For anyone concerned about peak oil and the future of industrial society, this book provides a solid analysis of how we got to where we are and offers a practical toolkit to prepare for the future.

John Michael Greer is a certified Master Conserver, organic gardener, and scholar of ecological history. He blogs at The Archdruid Report   (www.thearchdruidreport.blogspot.com), and is the author ofThe Long Descent.

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Product Details

  • ISBN-13: 9780865716391
  • Publisher: New Society Publishers
  • Publication date: 10/1/2009
  • Pages: 288
  • Sales rank: 1,470,027
  • Product dimensions: 5.90 (w) x 8.90 (h) x 0.90 (d)

Meet the Author


John Michael Greer is a certified Master Conserver, organic gardener and scholar of ecological history. His widely-cited blog, The Archdruid Report, deals with peak oil. He is the author of The Long Descent and lives in Ashland, Oregon.
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Table of Contents

Introduction xi

Part 1 Orientations

1 Beyond the Limits 3

Human Ecologies

Tomorrow Comes Anyway

The Illusion of Independence

2 The Way of Succession 19

Succession in Action

Succession and Agriculture

Succession and Technic Societies

The Long Road to Sustainability

3 A Short History of the Future 37

Glimpsing the Deindustrial Age

The Depopulation Explosion

Völkerwanderung

Culture Death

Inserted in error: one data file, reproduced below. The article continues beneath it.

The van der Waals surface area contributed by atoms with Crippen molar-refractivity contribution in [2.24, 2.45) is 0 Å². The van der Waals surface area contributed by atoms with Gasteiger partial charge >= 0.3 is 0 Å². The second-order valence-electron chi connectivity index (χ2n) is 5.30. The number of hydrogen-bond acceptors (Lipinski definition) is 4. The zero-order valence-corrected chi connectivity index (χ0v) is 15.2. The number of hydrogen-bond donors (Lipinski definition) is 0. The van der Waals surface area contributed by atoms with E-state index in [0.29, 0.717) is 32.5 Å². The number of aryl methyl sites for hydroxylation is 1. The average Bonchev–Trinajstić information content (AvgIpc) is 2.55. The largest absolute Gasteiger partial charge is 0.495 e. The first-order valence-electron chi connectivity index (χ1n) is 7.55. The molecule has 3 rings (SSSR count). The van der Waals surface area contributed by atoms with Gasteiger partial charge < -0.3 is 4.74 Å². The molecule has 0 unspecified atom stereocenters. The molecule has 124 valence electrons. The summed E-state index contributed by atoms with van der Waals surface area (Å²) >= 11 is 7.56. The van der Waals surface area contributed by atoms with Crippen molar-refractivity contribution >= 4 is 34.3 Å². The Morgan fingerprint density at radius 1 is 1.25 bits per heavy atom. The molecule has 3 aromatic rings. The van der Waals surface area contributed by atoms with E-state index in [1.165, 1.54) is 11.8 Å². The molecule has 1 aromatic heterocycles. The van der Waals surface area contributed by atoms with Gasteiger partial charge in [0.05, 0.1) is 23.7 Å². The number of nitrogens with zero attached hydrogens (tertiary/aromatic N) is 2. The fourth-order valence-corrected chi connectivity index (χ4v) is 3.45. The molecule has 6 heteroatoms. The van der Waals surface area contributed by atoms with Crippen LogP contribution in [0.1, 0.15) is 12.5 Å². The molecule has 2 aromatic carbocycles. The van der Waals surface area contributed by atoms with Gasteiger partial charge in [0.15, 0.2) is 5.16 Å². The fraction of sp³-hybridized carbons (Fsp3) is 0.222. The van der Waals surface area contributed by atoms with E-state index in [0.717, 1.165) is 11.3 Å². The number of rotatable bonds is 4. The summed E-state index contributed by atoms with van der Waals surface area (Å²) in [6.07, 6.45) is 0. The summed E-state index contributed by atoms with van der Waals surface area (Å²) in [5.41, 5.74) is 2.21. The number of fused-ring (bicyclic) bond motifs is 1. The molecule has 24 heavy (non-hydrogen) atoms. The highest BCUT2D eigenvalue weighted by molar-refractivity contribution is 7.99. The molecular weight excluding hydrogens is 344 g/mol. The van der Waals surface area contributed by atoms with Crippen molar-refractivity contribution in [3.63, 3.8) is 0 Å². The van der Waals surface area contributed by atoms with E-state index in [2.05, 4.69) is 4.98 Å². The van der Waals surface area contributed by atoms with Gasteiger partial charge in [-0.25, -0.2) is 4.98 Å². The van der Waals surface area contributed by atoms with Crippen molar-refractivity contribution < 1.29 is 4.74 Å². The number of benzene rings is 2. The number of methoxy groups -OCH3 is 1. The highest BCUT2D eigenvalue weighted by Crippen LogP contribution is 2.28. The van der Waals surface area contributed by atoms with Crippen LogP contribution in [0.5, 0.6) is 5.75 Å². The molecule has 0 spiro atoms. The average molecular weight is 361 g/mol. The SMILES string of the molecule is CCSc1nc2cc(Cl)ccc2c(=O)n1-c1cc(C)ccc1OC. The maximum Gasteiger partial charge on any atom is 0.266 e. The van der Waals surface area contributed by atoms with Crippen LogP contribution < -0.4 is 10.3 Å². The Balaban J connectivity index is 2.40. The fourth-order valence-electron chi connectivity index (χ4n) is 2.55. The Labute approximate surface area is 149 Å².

A Different Planet

The World Is Round

4 Toward the Ecotechnic Age 57

What Evolution Means

The End of Affluence

The Age of Scarcity Industrialism

The Age of Salvage

The Coming of the Ecotechnic Age

Part 2 Resources

5 Preparations 79

Projecting the Shadow

The Effects of Homeostasis

The Twilight of Technology

Adaptive Responses

A Time For Dissensus

The Mariner's Two Hands

6 Food 101

The Next Agriculture

Compost as Template

In the Dark with Both Hands

Pieces of the Puzzle

7 Home 109

Tomorrow's Homes

Retrofitting the Future

The Household Economy

The Decline and Fall of Home Economics

The Specialization Trap

8 Work 141

A Hundred Energy Slaves

The Deindustrial Want Ads

The Twilight of Automation

Trailing-Edge Technologies

9 Energy 159

The Innovation Fallacy

The Paradox of Production

Jevons' Alternative

Master Conservers

10 Community 177

Lifeboat Ecovillages

Cities in the Deindustrial Future

The Ecology of Social Change

11 Culture 191

A Failure of Mimesis

The Twilight of Culture

Cultural Conservers

Religion and the Survival of Culture

12 Science 209

Saving Science

Appropriate Ecology

Toward Ecosophy

Part 3 Possibilities

13 The Ecotechnic Promise 225

History's Arrow

History sWheel

History, Meaning and Choice

The Eyes of feature

Afterword 245

Notes 247

Bibliography 255

Index 263

About the Author 271

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Sort by: Showing all of 2 Customer Reviews
  • Posted May 21, 2013

    Youcan get so fixated by the doomosphere that you seem to have a

    Youcan get so fixated by the doomosphere that you seem to have an excuse to do nothing. This book, which is really pretty positive as TEOTWAWKI stuff goes, got me off my butt several times on first reading. Not a survivalist tract. Genuinely a helpful guide to moving on.

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  • Anonymous

    Posted July 18, 2011

    No text was provided for this review.